Kathryn Magnolia Johnson was an African American activist whose literary activism deserves greater attention and who transformed her Ford Coupe into a roving bookstore and editorial office during the 1920s. Using archival sources like Johnson’s unpublished autobiography, this essay asserts that her literary history belongs in a nineteenth-century tradition of itinerancy and editorial evangelism by African American women. My argument for a literary-historical approach to Johnson as an editorial figure invested in a long nineteenth-century framework is threefold: first, that Johnson’s compilation, distribution, and revisions to her “Two-Foot Shelf” makes her an editor and curator; second, that Johnson’s work marks a significant example of how early car culture encouraged interventions into gendered discourses of mobility in the American landscape; and finally, that Johnson’s efforts taking literary activism on the road served to amplify the possibilities, as well as the limits, of civic belonging available to her (and others engaged in similar endeavors) as an African American woman in the early twentieth century.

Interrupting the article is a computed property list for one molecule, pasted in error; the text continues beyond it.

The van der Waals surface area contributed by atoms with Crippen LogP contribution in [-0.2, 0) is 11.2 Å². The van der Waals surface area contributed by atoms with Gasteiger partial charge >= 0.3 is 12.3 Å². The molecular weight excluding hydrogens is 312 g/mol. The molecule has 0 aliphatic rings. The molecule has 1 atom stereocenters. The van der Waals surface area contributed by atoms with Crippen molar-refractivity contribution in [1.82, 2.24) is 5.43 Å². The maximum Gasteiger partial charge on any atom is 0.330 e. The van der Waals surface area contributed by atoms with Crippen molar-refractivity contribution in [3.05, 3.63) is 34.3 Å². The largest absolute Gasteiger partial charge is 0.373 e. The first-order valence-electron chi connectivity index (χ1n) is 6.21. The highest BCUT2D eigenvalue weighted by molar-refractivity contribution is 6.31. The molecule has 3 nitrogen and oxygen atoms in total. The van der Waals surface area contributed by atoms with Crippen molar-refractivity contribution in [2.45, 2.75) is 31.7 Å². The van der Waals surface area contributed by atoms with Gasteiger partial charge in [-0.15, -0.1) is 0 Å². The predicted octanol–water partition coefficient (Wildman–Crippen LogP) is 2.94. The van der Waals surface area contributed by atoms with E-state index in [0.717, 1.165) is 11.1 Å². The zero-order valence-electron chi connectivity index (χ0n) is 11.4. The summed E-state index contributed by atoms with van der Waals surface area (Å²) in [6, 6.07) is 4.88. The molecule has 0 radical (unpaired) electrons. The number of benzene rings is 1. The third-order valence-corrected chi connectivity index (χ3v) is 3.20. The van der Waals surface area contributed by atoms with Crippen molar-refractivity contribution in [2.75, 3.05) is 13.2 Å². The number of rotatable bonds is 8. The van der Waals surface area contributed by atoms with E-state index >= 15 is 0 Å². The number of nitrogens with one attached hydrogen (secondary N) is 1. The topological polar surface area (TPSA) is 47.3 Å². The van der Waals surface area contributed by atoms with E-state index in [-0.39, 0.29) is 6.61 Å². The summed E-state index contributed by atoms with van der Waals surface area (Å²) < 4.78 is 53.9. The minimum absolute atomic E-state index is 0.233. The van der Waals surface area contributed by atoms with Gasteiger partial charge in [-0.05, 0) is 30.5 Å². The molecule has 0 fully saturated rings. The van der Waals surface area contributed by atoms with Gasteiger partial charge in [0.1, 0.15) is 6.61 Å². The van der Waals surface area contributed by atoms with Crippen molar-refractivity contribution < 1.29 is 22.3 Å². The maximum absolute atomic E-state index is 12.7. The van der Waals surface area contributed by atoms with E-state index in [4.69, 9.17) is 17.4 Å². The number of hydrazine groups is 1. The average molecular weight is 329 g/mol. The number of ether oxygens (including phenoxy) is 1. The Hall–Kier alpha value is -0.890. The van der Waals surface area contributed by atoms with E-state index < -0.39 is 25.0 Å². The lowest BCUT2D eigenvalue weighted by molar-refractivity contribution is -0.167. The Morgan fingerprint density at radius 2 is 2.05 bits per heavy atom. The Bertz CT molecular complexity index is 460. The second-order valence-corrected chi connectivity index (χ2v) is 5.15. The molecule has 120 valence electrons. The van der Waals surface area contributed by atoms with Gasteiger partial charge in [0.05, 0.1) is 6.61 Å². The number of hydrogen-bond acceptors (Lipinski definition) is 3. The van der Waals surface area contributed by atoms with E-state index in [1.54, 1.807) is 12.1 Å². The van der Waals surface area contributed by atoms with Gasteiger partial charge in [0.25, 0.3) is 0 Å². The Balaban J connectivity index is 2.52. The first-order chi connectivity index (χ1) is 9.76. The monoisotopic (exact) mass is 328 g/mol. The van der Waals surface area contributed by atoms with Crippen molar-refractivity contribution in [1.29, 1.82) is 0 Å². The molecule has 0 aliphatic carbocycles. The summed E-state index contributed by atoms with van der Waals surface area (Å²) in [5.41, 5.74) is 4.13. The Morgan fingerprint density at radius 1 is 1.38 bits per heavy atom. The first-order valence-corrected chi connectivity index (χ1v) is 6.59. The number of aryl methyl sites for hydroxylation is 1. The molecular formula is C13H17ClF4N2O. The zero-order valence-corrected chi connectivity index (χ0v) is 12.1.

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pp. 443-470
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